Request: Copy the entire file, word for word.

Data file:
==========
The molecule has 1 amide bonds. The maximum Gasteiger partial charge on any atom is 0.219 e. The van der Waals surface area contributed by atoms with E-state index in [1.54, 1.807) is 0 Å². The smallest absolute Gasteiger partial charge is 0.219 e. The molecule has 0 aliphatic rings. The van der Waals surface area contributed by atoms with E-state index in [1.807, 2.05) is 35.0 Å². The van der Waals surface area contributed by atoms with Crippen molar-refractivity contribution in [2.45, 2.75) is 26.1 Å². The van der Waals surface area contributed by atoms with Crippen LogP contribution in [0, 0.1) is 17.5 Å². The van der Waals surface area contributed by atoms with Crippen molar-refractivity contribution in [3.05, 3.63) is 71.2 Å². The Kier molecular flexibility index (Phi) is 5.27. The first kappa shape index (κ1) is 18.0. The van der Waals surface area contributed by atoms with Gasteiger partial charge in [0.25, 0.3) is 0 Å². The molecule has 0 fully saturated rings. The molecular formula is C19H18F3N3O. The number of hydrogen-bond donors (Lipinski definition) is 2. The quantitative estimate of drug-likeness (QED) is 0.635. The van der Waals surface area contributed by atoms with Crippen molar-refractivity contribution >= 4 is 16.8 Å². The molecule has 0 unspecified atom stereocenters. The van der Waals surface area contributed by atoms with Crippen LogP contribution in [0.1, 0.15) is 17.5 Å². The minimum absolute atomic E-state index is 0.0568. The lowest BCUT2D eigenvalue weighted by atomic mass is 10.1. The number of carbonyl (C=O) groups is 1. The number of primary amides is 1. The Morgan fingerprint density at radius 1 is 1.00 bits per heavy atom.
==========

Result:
The molecule has 1 amide bonds. The maximum Gasteiger partial charge on any atom is 0.219 e. The van der Waals surface area contributed by atoms with E-state index in [1.54, 1.807) is 0 Å². The smallest absolute Gasteiger partial charge is 0.219 e. The molecule has 0 aliphatic rings. The van der Waals surface area contributed by atoms with E-state index in [1.807, 2.05) is 35.0 Å². The van der Waals surface area contributed by atoms with Crippen molar-refractivity contribution in [2.45, 2.75) is 26.1 Å². The van der Waals surface area contributed by atoms with Crippen LogP contribution in [0, 0.1) is 17.5 Å². The van der Waals surface area contributed by atoms with Crippen molar-refractivity contribution in [3.05, 3.63) is 71.2 Å². The Kier molecular flexibility index (Phi) is 5.27. The first kappa shape index (κ1) is 18.0. The van der Waals surface area contributed by atoms with Gasteiger partial charge in [0.25, 0.3) is 0 Å². The molecule has 0 fully saturated rings. The molecular formula is C19H18F3N3O. The number of hydrogen-bond donors (Lipinski definition) is 2. The quantitative estimate of drug-likeness (QED) is 0.635. The van der Waals surface area contributed by atoms with Crippen molar-refractivity contribution >= 4 is 16.8 Å². The molecule has 0 unspecified atom stereocenters. The van der Waals surface area contributed by atoms with Crippen LogP contribution in [0.1, 0.15) is 17.5 Å². The minimum absolute atomic E-state index is 0.0568. The lowest BCUT2D eigenvalue weighted by atomic mass is 10.1. The number of carbonyl (C=O) groups is 1. The number of primary amides is 1. The Morgan fingerprint density at radius 1 is 1.00 bits per heavy atom.